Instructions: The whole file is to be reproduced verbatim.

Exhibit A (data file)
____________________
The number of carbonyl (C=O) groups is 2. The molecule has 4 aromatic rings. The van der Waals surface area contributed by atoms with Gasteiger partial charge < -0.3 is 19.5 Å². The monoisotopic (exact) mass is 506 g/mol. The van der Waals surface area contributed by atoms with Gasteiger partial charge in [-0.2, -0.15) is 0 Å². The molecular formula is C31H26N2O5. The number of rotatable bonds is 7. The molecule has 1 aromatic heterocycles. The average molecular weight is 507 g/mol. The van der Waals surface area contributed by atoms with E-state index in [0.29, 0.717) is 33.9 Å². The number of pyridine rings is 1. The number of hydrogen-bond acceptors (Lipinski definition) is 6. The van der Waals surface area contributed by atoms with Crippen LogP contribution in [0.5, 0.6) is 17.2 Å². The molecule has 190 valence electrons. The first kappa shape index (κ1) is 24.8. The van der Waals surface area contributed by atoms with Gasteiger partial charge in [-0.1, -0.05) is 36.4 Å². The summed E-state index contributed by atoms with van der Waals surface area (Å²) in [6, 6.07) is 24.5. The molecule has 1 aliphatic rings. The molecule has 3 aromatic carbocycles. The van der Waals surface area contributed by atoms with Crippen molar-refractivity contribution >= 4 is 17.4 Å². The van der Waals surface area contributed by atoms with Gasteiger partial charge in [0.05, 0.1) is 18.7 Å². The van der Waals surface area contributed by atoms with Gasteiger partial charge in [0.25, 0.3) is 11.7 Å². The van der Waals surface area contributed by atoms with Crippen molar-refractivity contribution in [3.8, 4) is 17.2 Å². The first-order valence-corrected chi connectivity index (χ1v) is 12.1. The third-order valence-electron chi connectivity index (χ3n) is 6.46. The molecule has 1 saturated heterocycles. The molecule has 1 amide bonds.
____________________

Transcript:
The number of carbonyl (C=O) groups is 2. The molecule has 4 aromatic rings. The van der Waals surface area contributed by atoms with Gasteiger partial charge < -0.3 is 19.5 Å². The monoisotopic (exact) mass is 506 g/mol. The van der Waals surface area contributed by atoms with Gasteiger partial charge in [-0.2, -0.15) is 0 Å². The molecular formula is C31H26N2O5. The number of rotatable bonds is 7. The molecule has 1 aromatic heterocycles. The average molecular weight is 507 g/mol. The van der Waals surface area contributed by atoms with E-state index in [0.29, 0.717) is 33.9 Å². The number of pyridine rings is 1. The number of hydrogen-bond acceptors (Lipinski definition) is 6. The van der Waals surface area contributed by atoms with Crippen LogP contribution in [0.5, 0.6) is 17.2 Å². The molecule has 190 valence electrons. The first kappa shape index (κ1) is 24.8. The van der Waals surface area contributed by atoms with Gasteiger partial charge in [-0.1, -0.05) is 36.4 Å². The summed E-state index contributed by atoms with van der Waals surface area (Å²) in [6, 6.07) is 24.5. The molecule has 1 aliphatic rings. The molecule has 3 aromatic carbocycles. The van der Waals surface area contributed by atoms with Crippen molar-refractivity contribution >= 4 is 17.4 Å². The van der Waals surface area contributed by atoms with Gasteiger partial charge in [0.05, 0.1) is 18.7 Å². The van der Waals surface area contributed by atoms with Gasteiger partial charge in [0.25, 0.3) is 11.7 Å². The van der Waals surface area contributed by atoms with Crippen molar-refractivity contribution in [3.8, 4) is 17.2 Å². The first-order valence-corrected chi connectivity index (χ1v) is 12.1. The third-order valence-electron chi connectivity index (χ3n) is 6.46. The molecule has 1 saturated heterocycles. The molecule has 1 amide bonds.